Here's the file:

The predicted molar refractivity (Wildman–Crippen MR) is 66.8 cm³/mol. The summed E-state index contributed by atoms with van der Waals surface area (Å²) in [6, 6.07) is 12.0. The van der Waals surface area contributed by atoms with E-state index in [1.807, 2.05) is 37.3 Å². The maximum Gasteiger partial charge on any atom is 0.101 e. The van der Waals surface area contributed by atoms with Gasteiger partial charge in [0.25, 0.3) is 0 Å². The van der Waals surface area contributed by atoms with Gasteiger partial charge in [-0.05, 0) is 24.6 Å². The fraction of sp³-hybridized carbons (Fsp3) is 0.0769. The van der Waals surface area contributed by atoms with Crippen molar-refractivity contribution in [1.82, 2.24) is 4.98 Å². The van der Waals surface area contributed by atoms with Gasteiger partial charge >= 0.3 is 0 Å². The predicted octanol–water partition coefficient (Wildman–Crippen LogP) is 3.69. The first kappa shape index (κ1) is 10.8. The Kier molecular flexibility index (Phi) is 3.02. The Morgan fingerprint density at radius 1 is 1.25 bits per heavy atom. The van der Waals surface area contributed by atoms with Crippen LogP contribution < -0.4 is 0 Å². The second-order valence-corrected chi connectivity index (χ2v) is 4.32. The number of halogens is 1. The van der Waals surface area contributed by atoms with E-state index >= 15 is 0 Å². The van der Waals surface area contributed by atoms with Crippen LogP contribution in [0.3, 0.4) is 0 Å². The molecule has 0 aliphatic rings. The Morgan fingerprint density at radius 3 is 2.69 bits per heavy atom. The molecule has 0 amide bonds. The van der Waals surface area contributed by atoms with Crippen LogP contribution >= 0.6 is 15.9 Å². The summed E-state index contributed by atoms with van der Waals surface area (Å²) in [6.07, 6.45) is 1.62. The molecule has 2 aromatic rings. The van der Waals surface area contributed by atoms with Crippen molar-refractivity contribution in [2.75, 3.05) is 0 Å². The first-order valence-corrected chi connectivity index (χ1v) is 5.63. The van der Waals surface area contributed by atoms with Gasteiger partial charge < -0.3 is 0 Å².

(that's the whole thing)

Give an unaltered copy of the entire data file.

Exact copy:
The predicted molar refractivity (Wildman–Crippen MR) is 66.8 cm³/mol. The summed E-state index contributed by atoms with van der Waals surface area (Å²) in [6, 6.07) is 12.0. The van der Waals surface area contributed by atoms with E-state index in [1.807, 2.05) is 37.3 Å². The maximum Gasteiger partial charge on any atom is 0.101 e. The van der Waals surface area contributed by atoms with Gasteiger partial charge in [0.25, 0.3) is 0 Å². The van der Waals surface area contributed by atoms with Gasteiger partial charge in [-0.05, 0) is 24.6 Å². The fraction of sp³-hybridized carbons (Fsp3) is 0.0769. The van der Waals surface area contributed by atoms with Crippen molar-refractivity contribution in [1.82, 2.24) is 4.98 Å². The van der Waals surface area contributed by atoms with Gasteiger partial charge >= 0.3 is 0 Å². The predicted octanol–water partition coefficient (Wildman–Crippen LogP) is 3.69. The first kappa shape index (κ1) is 10.8. The Kier molecular flexibility index (Phi) is 3.02. The Morgan fingerprint density at radius 1 is 1.25 bits per heavy atom. The van der Waals surface area contributed by atoms with Crippen LogP contribution < -0.4 is 0 Å². The second-order valence-corrected chi connectivity index (χ2v) is 4.32. The number of halogens is 1. The van der Waals surface area contributed by atoms with E-state index >= 15 is 0 Å². The van der Waals surface area contributed by atoms with Crippen LogP contribution in [0.3, 0.4) is 0 Å². The molecule has 0 aliphatic rings. The Morgan fingerprint density at radius 3 is 2.69 bits per heavy atom. The molecule has 0 amide bonds. The van der Waals surface area contributed by atoms with Crippen LogP contribution >= 0.6 is 15.9 Å². The summed E-state index contributed by atoms with van der Waals surface area (Å²) in [6.07, 6.45) is 1.62. The molecule has 2 aromatic rings. The van der Waals surface area contributed by atoms with Crippen molar-refractivity contribution in [2.75, 3.05) is 0 Å². The first-order valence-corrected chi connectivity index (χ1v) is 5.63. The van der Waals surface area contributed by atoms with Gasteiger partial charge < -0.3 is 0 Å².